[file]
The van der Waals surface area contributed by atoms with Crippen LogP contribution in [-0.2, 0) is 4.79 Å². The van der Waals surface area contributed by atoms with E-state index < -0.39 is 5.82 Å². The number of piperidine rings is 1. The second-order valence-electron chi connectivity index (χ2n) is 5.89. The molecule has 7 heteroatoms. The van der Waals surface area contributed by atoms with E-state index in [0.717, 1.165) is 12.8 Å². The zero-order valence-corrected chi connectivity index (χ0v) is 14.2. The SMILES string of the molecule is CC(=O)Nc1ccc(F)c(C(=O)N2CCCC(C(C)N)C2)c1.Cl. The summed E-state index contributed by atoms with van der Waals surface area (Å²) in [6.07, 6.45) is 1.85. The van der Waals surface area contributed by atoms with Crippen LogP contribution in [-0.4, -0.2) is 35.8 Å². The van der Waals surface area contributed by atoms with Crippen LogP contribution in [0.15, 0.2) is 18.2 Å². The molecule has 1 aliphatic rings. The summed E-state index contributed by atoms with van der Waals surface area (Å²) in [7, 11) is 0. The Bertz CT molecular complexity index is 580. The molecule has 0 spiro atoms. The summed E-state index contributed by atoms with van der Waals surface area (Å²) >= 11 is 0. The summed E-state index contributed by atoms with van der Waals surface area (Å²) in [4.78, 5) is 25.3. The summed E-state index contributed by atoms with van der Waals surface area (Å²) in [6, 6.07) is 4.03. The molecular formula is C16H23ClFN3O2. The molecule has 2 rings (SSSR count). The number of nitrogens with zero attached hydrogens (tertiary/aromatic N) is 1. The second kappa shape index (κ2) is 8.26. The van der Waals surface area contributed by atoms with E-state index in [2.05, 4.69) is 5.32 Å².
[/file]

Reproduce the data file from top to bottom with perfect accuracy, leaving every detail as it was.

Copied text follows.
The van der Waals surface area contributed by atoms with Crippen LogP contribution in [-0.2, 0) is 4.79 Å². The van der Waals surface area contributed by atoms with E-state index < -0.39 is 5.82 Å². The number of piperidine rings is 1. The second-order valence-electron chi connectivity index (χ2n) is 5.89. The molecule has 7 heteroatoms. The van der Waals surface area contributed by atoms with E-state index in [0.717, 1.165) is 12.8 Å². The zero-order valence-corrected chi connectivity index (χ0v) is 14.2. The SMILES string of the molecule is CC(=O)Nc1ccc(F)c(C(=O)N2CCCC(C(C)N)C2)c1.Cl. The summed E-state index contributed by atoms with van der Waals surface area (Å²) in [6.07, 6.45) is 1.85. The van der Waals surface area contributed by atoms with Crippen LogP contribution in [-0.4, -0.2) is 35.8 Å². The van der Waals surface area contributed by atoms with Crippen LogP contribution in [0.15, 0.2) is 18.2 Å². The molecule has 1 aliphatic rings. The summed E-state index contributed by atoms with van der Waals surface area (Å²) in [7, 11) is 0. The Bertz CT molecular complexity index is 580. The molecule has 0 spiro atoms. The summed E-state index contributed by atoms with van der Waals surface area (Å²) >= 11 is 0. The summed E-state index contributed by atoms with van der Waals surface area (Å²) in [4.78, 5) is 25.3. The summed E-state index contributed by atoms with van der Waals surface area (Å²) in [6, 6.07) is 4.03. The molecular formula is C16H23ClFN3O2. The molecule has 2 rings (SSSR count). The number of nitrogens with zero attached hydrogens (tertiary/aromatic N) is 1. The second kappa shape index (κ2) is 8.26. The van der Waals surface area contributed by atoms with E-state index in [2.05, 4.69) is 5.32 Å².